Stimulating Local Public Employment: Do General Grants Work?
Heléne Lundqvist (),
Matz Dahlberg () and
Eva Mörk ()
Additional contact information Heléne Lundqvist: Uppsala Center for Fiscal Studies, Postal: Department of Economics, Uppsala University, P.O. Box 513, SE-751 20 Uppsala, Sweden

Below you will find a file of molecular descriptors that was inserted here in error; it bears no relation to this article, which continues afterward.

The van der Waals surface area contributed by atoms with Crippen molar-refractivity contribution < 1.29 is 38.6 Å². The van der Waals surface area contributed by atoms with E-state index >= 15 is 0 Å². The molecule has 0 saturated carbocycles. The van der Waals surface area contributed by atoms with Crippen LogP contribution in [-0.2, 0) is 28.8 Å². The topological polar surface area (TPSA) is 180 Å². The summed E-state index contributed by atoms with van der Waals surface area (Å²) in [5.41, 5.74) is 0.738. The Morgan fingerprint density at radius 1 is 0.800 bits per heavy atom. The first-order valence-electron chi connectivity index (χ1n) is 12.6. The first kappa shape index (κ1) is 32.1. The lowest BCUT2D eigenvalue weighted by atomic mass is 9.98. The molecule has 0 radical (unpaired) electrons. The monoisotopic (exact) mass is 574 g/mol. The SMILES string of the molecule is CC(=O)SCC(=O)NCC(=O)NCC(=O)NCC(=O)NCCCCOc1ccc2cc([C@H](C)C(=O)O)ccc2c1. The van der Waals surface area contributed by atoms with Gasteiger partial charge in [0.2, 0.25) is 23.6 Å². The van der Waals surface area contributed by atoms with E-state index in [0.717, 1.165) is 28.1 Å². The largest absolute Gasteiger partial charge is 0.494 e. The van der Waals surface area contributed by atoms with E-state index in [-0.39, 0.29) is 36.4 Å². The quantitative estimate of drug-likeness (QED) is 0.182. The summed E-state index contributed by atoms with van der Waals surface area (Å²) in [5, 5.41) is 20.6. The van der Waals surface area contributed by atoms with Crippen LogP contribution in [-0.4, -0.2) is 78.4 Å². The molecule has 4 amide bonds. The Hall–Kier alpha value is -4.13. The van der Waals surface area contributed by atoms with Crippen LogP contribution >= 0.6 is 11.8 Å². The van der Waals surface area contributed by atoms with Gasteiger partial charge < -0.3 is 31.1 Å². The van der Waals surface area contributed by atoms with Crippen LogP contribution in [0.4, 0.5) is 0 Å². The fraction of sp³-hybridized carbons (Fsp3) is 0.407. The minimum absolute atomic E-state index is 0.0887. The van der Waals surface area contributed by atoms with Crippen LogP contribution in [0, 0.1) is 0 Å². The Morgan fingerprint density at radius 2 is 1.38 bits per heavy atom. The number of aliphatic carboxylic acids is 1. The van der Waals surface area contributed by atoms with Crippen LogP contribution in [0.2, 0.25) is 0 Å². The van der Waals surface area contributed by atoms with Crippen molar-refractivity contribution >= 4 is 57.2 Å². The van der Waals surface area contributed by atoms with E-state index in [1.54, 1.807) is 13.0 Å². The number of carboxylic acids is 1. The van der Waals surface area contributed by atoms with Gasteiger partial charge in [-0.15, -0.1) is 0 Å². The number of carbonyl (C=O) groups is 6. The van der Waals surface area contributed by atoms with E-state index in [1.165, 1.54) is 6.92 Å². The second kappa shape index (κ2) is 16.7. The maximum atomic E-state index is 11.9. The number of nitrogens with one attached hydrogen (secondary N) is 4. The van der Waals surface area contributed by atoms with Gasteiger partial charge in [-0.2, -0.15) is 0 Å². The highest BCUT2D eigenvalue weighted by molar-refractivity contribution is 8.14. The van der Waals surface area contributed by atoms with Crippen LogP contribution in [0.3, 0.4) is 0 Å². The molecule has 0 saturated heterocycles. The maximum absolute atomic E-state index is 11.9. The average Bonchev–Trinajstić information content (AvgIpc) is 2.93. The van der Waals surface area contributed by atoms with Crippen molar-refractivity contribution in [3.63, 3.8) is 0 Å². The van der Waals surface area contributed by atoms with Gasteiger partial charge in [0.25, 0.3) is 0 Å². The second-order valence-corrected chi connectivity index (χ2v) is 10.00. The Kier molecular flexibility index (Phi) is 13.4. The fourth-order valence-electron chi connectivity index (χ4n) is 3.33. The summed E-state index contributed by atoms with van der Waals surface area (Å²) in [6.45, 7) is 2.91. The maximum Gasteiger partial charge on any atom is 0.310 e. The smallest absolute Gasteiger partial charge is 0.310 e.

The effectiveness of public funds in increasing public employment has long been a question on public and labor economists’ minds. In most federal countries local governments employ large fractions of the working population, meaning that a tool for stimulating local public employment can substantially affect the overall unemployment level. This paper asks whether general grants to lower-level governments have the potential of doing so. Applying the regression kink design to the Swedish grant system, we are able to estimate causal effects of intergovernmental grants on personnel in different local government sectors. Our robust conclusion is that personnel in the central administration increased substantially after a marginal increase in grants, but that such an effect was lacking both for total personnel and personnel in child care, schools, elderly care, social welfare and in technical services. We suggest several potential reasons for these results, such as heterogeneous treatment effects and bureaucratic influence in the local decision-making process.